Piers Morgan calls John Simpson an 'old prune' in Twitter spat over Donald Trump interview

Piers Morgan has called BBC journalist John Simpson a “pompous old prune” after the broadcaster said his interview with US President Donald Trump was nothing more than “showbiz”.

Simpson took to Twitter to criticise Morgan’s one-on-one with Trump, which aired on ITV on Sunday at 10pm pulling in 3m viewers (although this was less than BBC News at 3.9m).

Reviews were mixed for Morgan’s approach to the interview, with some labelling it “toe curlingly fawning” while others defended the fact that he was able to get access to interview Trump.

Below is the exchange between the two veteran journalists…

Simpson: “The art of the political interview, Piers, is to push your interviewee hard – not let them spout self-evident tosh. That’s just showbiz.”

Morgan: “The BBC led on revelations from my interview all Friday morning, and Andrew Marr said yesterday it had made real news. So it would appear you’re the one spouting tosh, you pompous old prune.”

Simpson: “Pompous, probably. Old, undeniably. Prune, quite possibly. But I don’t enjoy watching spineless political interviews.”

Morgan: “You once claimed live on air that the BBC (you!) had liberated Kabul, you egotistical charlatan. So please spare me the journalism lectures.”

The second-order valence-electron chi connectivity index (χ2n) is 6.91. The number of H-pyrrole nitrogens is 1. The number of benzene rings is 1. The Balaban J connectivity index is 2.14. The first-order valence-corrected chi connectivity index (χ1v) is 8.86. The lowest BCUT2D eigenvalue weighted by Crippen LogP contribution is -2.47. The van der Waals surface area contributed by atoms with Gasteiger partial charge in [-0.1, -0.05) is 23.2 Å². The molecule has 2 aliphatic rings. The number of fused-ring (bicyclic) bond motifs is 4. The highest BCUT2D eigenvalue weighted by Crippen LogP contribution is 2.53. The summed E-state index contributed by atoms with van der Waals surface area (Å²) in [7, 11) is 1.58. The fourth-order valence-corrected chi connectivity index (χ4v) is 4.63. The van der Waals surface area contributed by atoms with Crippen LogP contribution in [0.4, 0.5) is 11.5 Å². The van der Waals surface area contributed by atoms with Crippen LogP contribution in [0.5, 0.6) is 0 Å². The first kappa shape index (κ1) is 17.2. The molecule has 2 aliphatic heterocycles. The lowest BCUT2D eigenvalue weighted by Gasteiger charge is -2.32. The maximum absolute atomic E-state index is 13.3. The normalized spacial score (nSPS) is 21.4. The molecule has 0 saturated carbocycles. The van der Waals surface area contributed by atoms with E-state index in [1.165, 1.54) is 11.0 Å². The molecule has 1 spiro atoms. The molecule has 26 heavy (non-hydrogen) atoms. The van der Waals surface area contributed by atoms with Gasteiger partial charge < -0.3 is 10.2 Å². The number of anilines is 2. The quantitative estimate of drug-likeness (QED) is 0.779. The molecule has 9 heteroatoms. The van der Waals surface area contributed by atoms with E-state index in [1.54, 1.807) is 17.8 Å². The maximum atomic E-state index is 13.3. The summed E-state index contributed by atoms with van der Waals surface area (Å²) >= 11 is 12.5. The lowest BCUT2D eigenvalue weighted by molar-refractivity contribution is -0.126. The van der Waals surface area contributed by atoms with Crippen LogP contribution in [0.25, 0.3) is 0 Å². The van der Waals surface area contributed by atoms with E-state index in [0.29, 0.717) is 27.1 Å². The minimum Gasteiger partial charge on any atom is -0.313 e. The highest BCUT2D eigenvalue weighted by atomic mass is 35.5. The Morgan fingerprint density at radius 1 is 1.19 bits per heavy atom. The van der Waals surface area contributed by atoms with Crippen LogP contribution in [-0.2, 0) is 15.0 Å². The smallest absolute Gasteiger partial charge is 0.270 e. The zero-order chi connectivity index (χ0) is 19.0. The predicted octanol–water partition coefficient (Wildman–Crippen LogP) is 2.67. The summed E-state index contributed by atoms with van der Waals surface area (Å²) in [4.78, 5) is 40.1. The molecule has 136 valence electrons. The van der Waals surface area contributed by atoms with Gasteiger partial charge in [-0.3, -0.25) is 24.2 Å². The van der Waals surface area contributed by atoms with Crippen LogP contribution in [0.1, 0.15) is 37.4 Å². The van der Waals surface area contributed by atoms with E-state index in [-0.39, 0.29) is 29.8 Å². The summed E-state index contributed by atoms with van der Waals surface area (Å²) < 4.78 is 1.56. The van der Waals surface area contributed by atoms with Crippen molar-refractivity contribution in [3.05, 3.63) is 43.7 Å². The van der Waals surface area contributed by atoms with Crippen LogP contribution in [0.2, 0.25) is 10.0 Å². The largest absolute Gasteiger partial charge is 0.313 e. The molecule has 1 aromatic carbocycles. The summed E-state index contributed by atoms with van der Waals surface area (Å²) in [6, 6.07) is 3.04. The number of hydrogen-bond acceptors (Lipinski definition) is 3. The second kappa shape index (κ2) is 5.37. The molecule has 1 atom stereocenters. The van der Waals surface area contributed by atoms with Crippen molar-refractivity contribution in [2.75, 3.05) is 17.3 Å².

Simpson: “Poor old Piers – sounds like you need more than a journalism lecture.”

Morgan has been appearing on various media programmes throughout the day to talk about his interview with Trump.

Picture: Reuters/Hannah McKay

Comments

5 thoughts on “Piers Morgan calls John Simpson an 'old prune' in Twitter spat over Donald Trump interview”

  1. Given the long delay in settling his debts, he also owes Grey Cardigan – and others – over a decade’s worth of compound interest.

    I have been owed severance pay plus interest by the Bristol Observer for a similar period.

  2. Can anyone else see the irony? ‘Journalists’ have cried Wolf! on so many occasions when they feel they are being insulted and attacked by the public. Accusing the accusers of limiting free speech and taking away the right of the media to report how they like but, here, in plain sight, are ‘journalists’ ( the word used very loosely when applied to Piers of course!) are having a go at each other. Its time the press and media people actually looked at themselves for their professionalism and then at begin to understand why the public see them as no better than raconteurs and mouthpieces for their employers.

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